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‘All men are created equal’ is a tenet that underpins the American constitution, How far does Maycomb adhere to that political dictum?

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Introduction

'All men are created equal' is a tenet that underpins the American constitution, How far does Maycomb adhere to that political dictum? Maycomb is a relatively peaceful town in Mississippi state. As any state in America it is founded on freedom and equality - all men are equal and should receive equal opportunities. Maycomb, however is illustrated in this novel to contradict that very tenet. There are many forms of discrimination and prejudice throughout "To Kill a Mockingbird", the strongest feeling being racism between the black and white community, but there are also examples of sexism, ageism and so on. The examples of prejudice throughout the novel are very accurate to the time because the story is based on a real place and real people. Maycomb represents Monroeville where Harper Lee was raised, and her father was a lawyer, which gave her the background knowledge to be able to write realistically about Atticus and the attitudes of society towards him. The first example of prejudice comes when Scout describes "Boo" Radley. Boo is believed to be a crazy, unapproachable man. The children are scared of him - this is shown by their "daring" each other to go and touch the Radley house, another example is that the children never ate the nuts on the trees in the Radley yard because "Radley pecans would kill you". ...read more.

Middle

Scout is bringing up the issue of the Cunningham's' inability to pay for things with money and targeting Walter as 'lower class'. When Walter pours syrup on his vegetables Scout also has something to say, and when Atticus shakes his head at her she protests, "But he's gone and drowned his dinner in syrup". This also shows her intolerance of other people's behaviour, in this case - other classes. Prejudices such as sexism, ageism and classism are less focused upon, but build up to the main form of prejudice that forms the core of the story - racism. There are strong feelings between the majorities of the white and back communities in Maycomb, to such an extent that they are fully segregated - as would be expected of a southern American community in the 1930s. The blacks have their own part of town to live in, their own school their own church, and so on... A good example of racism in Maycomb is the attitudes of the public towards Mr. Dolphus Raymond. He is a successful white man, but is an outcast from society because he has chosen to live his life and to have children with a black woman. ...read more.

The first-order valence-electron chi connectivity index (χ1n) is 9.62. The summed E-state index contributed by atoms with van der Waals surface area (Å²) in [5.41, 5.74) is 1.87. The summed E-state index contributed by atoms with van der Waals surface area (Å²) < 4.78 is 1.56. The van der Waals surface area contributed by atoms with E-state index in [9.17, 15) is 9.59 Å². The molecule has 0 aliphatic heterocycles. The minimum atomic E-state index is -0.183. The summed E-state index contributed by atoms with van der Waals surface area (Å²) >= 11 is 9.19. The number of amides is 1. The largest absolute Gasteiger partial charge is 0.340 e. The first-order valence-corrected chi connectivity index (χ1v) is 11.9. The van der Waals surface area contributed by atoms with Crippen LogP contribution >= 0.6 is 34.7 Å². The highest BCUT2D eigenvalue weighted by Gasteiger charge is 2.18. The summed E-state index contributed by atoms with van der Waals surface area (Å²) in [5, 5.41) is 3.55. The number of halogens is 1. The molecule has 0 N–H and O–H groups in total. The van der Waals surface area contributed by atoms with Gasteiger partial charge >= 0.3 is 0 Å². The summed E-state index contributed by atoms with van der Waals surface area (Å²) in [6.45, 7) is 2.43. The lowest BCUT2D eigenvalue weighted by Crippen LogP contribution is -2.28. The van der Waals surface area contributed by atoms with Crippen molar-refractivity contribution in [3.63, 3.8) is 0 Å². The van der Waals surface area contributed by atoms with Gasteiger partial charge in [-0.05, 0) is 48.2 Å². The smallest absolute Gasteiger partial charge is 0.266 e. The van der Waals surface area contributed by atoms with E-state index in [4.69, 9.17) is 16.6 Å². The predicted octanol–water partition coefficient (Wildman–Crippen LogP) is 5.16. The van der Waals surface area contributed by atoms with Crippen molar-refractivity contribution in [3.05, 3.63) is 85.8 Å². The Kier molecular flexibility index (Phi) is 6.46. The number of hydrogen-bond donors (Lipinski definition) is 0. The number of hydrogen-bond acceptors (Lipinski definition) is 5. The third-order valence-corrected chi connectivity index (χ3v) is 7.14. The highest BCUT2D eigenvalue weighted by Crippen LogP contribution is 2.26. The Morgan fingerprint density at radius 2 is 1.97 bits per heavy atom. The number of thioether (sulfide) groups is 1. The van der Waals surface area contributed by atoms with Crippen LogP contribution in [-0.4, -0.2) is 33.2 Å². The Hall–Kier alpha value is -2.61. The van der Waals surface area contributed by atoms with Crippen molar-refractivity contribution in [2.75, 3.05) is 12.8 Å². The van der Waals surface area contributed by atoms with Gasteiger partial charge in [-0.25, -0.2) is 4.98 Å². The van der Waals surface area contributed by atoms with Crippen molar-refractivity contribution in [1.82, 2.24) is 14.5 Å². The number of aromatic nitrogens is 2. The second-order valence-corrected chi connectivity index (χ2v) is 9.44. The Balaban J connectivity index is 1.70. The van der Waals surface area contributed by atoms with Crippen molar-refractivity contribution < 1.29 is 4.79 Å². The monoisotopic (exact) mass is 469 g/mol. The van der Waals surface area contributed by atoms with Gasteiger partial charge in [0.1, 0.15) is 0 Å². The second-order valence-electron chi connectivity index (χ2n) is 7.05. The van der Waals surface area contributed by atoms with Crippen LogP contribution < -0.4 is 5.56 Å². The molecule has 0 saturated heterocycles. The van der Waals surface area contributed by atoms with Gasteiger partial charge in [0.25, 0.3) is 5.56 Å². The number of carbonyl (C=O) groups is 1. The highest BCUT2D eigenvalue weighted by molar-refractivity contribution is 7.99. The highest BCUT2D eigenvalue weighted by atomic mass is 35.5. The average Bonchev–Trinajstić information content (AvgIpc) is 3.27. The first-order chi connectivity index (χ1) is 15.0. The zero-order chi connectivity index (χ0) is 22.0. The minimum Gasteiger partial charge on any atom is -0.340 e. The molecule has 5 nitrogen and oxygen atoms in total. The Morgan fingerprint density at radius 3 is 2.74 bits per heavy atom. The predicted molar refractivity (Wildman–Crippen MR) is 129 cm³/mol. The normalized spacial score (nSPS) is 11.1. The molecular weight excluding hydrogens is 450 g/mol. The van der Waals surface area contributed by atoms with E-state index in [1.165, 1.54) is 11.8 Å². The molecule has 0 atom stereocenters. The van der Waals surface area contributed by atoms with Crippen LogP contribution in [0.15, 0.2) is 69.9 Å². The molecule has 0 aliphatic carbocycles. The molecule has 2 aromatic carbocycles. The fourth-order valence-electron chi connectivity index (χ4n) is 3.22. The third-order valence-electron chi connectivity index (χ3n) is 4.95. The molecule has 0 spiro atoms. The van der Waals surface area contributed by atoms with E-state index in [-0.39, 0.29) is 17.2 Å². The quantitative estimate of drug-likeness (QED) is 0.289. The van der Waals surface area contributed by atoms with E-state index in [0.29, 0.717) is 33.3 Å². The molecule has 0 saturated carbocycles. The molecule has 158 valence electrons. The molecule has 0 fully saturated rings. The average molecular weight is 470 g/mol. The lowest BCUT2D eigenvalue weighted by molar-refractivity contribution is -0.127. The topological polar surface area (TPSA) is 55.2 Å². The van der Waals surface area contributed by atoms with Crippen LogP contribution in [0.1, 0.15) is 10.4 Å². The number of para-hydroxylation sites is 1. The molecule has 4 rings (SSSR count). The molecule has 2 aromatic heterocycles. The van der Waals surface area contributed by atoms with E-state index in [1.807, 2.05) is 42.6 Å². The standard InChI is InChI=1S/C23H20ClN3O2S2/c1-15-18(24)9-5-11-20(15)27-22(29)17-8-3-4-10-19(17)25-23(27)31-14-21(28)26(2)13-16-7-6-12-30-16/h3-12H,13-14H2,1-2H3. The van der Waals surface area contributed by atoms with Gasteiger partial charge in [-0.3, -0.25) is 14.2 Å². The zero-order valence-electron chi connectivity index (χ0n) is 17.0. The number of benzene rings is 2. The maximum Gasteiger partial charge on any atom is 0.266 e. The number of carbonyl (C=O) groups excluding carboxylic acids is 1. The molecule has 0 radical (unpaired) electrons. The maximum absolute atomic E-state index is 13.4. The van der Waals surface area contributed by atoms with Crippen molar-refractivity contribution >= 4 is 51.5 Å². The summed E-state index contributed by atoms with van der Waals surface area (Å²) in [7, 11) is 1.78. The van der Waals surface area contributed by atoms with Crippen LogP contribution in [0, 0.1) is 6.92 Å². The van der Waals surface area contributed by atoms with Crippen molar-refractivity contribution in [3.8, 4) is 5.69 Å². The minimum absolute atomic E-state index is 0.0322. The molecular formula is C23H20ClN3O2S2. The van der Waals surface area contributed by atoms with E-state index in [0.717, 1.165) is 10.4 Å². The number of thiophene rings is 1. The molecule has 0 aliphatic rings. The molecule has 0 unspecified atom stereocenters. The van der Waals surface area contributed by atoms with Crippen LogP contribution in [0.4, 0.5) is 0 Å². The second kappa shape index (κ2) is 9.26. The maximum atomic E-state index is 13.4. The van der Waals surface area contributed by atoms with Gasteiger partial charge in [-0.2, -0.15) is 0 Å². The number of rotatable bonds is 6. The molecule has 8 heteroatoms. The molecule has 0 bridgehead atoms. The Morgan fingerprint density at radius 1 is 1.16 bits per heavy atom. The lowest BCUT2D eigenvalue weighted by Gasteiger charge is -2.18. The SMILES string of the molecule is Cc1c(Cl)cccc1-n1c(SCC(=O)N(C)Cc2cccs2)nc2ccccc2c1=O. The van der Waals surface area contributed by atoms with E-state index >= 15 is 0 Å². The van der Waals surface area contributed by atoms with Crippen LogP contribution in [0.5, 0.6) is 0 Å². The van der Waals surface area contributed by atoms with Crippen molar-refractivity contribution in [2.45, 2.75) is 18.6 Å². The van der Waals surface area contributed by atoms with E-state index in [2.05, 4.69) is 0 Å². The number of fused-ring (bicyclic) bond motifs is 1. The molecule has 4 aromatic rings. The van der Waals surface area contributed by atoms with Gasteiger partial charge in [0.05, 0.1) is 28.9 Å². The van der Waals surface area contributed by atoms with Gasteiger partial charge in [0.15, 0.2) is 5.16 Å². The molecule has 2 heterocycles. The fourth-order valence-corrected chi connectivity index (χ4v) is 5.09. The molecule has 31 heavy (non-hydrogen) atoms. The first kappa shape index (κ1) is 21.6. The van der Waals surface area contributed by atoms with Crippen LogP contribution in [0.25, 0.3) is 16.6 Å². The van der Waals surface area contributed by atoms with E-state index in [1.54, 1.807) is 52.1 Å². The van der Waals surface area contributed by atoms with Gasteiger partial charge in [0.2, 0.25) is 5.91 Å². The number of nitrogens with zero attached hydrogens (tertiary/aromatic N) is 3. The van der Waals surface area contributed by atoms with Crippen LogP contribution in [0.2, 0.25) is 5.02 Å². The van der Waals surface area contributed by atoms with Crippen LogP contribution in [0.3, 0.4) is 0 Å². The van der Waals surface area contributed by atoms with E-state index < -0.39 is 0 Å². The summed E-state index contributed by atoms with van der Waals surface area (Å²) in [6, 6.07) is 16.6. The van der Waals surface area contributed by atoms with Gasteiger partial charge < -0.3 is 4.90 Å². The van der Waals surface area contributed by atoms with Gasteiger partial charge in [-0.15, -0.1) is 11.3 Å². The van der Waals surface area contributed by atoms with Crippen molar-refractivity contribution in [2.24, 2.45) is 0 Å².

Conclusion

However, when Atticus asks Tom - the one accused of hurting Mayella - to catch a glass in his left hand, he says he cannot due to an accident that left his left arm useless. The feeling that Mayella's father was in fact the one who beat her is reinforced by Tom's statement under oath that Mr. Ewell said upon seeing her with him "You goddamn whore, I'll kill ya." This overwhelming evidence, as well as Tom's solid story against Mayella's extremely unconvincing one is still not enough to save Tom from the all white jury. No matter what court he was in, in that day and age, none would let a 'Negro' accused of raping a white girl go free. With the evidence throughout this essay of less focused prejudices such as ageism, sexism and classism, and the numerous examples of deep-rooted and blatant racism, I can confidently say that Maycomb definitely does not adhere to the tenet "All men are created equal". The segregation and discrimination has been in effect since the individuals in Maycomb were raised and it is all they have known, I find the story a realistic and reliable portrayal of prejudice appropriate to the period and location covered in the book. By Mike Bryant - 11M ...read more.

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